THE death of four-month-old infant Brian James Pinote in the Barili District Hospital last Dec. 11 was not due to hospital negligence, a Capitol official said.

Provincial Health Officer Dr. Cynthia Genosolango reiterated her earlier statement that what happened was a result of miscommunication between the nurse and the boy’s grandmother.

Dr. Lily Aranas, a Capitol consultant, echoed Genosolango’s sentiment.

Based on Pinote’s records, Aranas said, the infant was already severely dehydrated when he was brought to the hospital.


A patient brought to a hospital has a three- to 3.5-percent mortality rate within 48 hours of confinement, she said. After that period, the mortality rate drops to one to two percent, she said.

“In fact ang kadaghanan idagan sa ospital kanang hapit na mamatay (majority of those rushed to the hospital are near death),” said Aranas a retired Department of Health regional director.

Genosolango said the infant was under the care of his grandmother when he should have been breastfeeding from his mother.

“Water supply in many rural areas can be scarce and sometimes this is not sterilized properly when given to the child,” she said in Cebuano.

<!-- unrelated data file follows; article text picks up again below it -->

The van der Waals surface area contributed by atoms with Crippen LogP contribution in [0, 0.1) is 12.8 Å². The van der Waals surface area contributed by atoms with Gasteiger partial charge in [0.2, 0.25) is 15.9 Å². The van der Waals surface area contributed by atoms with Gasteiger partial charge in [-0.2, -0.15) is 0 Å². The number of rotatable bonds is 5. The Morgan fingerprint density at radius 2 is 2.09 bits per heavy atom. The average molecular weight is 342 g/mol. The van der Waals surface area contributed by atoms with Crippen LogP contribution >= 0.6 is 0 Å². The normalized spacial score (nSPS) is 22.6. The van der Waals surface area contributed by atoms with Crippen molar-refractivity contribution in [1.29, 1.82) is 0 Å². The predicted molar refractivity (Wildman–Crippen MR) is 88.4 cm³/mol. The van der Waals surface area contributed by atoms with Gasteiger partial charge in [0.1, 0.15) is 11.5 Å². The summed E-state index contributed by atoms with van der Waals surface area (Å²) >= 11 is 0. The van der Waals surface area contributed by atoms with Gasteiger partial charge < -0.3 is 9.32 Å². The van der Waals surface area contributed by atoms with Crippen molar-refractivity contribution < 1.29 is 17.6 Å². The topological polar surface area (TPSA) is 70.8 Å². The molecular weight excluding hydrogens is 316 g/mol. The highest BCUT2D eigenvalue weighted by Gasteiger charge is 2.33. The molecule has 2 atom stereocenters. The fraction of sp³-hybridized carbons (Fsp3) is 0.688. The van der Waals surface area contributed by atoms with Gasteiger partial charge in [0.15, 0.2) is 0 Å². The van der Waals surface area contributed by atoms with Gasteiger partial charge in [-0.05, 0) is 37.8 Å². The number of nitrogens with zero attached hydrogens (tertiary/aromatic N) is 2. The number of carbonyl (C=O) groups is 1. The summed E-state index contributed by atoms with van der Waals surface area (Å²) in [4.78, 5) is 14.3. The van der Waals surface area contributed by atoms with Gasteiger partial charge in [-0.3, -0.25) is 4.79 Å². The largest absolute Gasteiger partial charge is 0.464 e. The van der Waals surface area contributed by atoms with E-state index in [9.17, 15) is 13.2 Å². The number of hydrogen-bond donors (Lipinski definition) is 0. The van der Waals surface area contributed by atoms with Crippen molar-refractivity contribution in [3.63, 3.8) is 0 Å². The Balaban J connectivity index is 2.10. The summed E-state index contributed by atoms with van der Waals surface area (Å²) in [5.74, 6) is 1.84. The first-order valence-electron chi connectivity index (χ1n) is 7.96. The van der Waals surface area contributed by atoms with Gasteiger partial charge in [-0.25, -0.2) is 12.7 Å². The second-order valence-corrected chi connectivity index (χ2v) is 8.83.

She also pointed out that Pinote did not receive complete vaccines.

According to his aunt, he only received three vaccinations: Rotavirus, Pentavalent and PCV 3.

Genosolango said they will check which rural health unit gave the vaccines to Pinote and find out when.

Medical consultants

In a related development, the Capitol sought the help of three specialist doctors to serve as Gov. Hilario Davide III’s advisers.

Their tasks will include helping the Capitol run district and provincial hospitals, evaluating their capabilities and making sure these facilities achieve their objectives.

Aranas was joined by Dr. Rene Catan, an orthopedic surgeon, and Dr. Manuel Villamor, who specializes in general surgery and advanced laparoscopic surgery, in a press conference yesterday.

Villamor explained how they will share their specialty with doctors assigned in different hospitals.

“We are making our specialty, (a) group of private doctors, who will have open lines for consultation all throughout the day, 24/7 and 365 days a year,” said Villamor.

They said they plan to set up Internet stations in all district and provincial hospitals so medical staff in these facilities will have easy access to their consultation services.

They said it’s better to see something than having it explained over the phone.

Provincial Administrator Mark Tolentino clarified that the Capitol took on the three doctors “not to oversee operations of hospitals but complement services already there.”

He described the role of these doctors as outside specialists looking in.